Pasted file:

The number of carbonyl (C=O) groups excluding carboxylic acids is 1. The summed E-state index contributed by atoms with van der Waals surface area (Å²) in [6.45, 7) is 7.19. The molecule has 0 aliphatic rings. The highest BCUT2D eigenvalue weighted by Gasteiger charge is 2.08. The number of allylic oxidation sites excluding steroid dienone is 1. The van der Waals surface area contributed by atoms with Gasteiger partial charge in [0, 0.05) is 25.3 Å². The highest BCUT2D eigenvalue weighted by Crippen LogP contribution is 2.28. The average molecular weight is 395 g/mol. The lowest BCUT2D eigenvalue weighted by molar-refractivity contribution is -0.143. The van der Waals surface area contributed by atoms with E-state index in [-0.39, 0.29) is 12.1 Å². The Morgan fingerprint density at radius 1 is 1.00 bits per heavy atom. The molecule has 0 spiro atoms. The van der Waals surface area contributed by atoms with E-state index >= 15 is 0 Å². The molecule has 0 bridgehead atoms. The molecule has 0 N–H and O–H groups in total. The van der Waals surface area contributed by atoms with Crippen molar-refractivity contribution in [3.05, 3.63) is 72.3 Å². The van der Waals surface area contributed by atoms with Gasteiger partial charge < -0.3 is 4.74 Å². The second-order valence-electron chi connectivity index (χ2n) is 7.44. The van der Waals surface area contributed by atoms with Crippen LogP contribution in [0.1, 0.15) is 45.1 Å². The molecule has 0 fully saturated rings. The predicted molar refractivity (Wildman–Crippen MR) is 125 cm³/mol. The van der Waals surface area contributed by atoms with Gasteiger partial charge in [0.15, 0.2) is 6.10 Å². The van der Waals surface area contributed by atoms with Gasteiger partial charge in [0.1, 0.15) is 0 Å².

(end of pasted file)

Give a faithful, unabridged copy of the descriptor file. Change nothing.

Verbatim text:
The number of carbonyl (C=O) groups excluding carboxylic acids is 1. The summed E-state index contributed by atoms with van der Waals surface area (Å²) in [6.45, 7) is 7.19. The molecule has 0 aliphatic rings. The highest BCUT2D eigenvalue weighted by Gasteiger charge is 2.08. The number of allylic oxidation sites excluding steroid dienone is 1. The van der Waals surface area contributed by atoms with Gasteiger partial charge in [0, 0.05) is 25.3 Å². The highest BCUT2D eigenvalue weighted by Crippen LogP contribution is 2.28. The average molecular weight is 395 g/mol. The lowest BCUT2D eigenvalue weighted by molar-refractivity contribution is -0.143. The van der Waals surface area contributed by atoms with E-state index in [-0.39, 0.29) is 12.1 Å². The Morgan fingerprint density at radius 1 is 1.00 bits per heavy atom. The molecule has 0 spiro atoms. The van der Waals surface area contributed by atoms with E-state index >= 15 is 0 Å². The molecule has 0 bridgehead atoms. The molecule has 0 N–H and O–H groups in total. The van der Waals surface area contributed by atoms with Crippen molar-refractivity contribution in [3.05, 3.63) is 72.3 Å². The van der Waals surface area contributed by atoms with Gasteiger partial charge < -0.3 is 4.74 Å². The second-order valence-electron chi connectivity index (χ2n) is 7.44. The van der Waals surface area contributed by atoms with Crippen LogP contribution in [0.1, 0.15) is 45.1 Å². The molecule has 0 fully saturated rings. The predicted molar refractivity (Wildman–Crippen MR) is 125 cm³/mol. The van der Waals surface area contributed by atoms with Gasteiger partial charge in [0.15, 0.2) is 6.10 Å². The van der Waals surface area contributed by atoms with Gasteiger partial charge in [0.1, 0.15) is 0 Å².